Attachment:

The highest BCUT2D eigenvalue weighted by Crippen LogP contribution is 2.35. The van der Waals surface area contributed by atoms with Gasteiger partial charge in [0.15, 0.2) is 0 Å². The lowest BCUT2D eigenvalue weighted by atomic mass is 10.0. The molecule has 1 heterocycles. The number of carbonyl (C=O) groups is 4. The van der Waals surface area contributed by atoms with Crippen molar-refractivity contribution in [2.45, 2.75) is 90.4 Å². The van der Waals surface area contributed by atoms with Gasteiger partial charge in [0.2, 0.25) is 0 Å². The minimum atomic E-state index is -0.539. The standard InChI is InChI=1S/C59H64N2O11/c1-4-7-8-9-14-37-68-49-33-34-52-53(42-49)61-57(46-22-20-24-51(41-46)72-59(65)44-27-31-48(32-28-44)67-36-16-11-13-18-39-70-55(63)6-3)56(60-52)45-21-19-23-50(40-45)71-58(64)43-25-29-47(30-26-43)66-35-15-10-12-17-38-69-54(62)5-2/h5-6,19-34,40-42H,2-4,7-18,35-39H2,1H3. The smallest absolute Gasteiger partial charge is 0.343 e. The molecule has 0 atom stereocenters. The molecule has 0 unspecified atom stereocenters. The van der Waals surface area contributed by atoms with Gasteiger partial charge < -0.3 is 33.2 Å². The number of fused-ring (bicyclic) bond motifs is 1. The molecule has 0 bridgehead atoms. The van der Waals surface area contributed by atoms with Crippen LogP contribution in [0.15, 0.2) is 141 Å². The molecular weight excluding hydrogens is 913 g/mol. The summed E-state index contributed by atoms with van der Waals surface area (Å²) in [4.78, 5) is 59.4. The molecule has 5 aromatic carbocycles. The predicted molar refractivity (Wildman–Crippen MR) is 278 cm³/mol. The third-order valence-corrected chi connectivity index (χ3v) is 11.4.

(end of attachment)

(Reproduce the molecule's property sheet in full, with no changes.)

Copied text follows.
The highest BCUT2D eigenvalue weighted by Crippen LogP contribution is 2.35. The van der Waals surface area contributed by atoms with Gasteiger partial charge in [0.15, 0.2) is 0 Å². The lowest BCUT2D eigenvalue weighted by atomic mass is 10.0. The molecule has 1 heterocycles. The number of carbonyl (C=O) groups is 4. The van der Waals surface area contributed by atoms with Crippen molar-refractivity contribution in [2.45, 2.75) is 90.4 Å². The van der Waals surface area contributed by atoms with Gasteiger partial charge in [0.2, 0.25) is 0 Å². The minimum atomic E-state index is -0.539. The standard InChI is InChI=1S/C59H64N2O11/c1-4-7-8-9-14-37-68-49-33-34-52-53(42-49)61-57(46-22-20-24-51(41-46)72-59(65)44-27-31-48(32-28-44)67-36-16-11-13-18-39-70-55(63)6-3)56(60-52)45-21-19-23-50(40-45)71-58(64)43-25-29-47(30-26-43)66-35-15-10-12-17-38-69-54(62)5-2/h5-6,19-34,40-42H,2-4,7-18,35-39H2,1H3. The smallest absolute Gasteiger partial charge is 0.343 e. The molecule has 0 atom stereocenters. The molecule has 0 unspecified atom stereocenters. The van der Waals surface area contributed by atoms with Gasteiger partial charge < -0.3 is 33.2 Å². The number of fused-ring (bicyclic) bond motifs is 1. The molecule has 0 bridgehead atoms. The van der Waals surface area contributed by atoms with Crippen LogP contribution in [0.15, 0.2) is 141 Å². The molecular weight excluding hydrogens is 913 g/mol. The summed E-state index contributed by atoms with van der Waals surface area (Å²) in [4.78, 5) is 59.4. The molecule has 5 aromatic carbocycles. The predicted molar refractivity (Wildman–Crippen MR) is 278 cm³/mol. The third-order valence-corrected chi connectivity index (χ3v) is 11.4.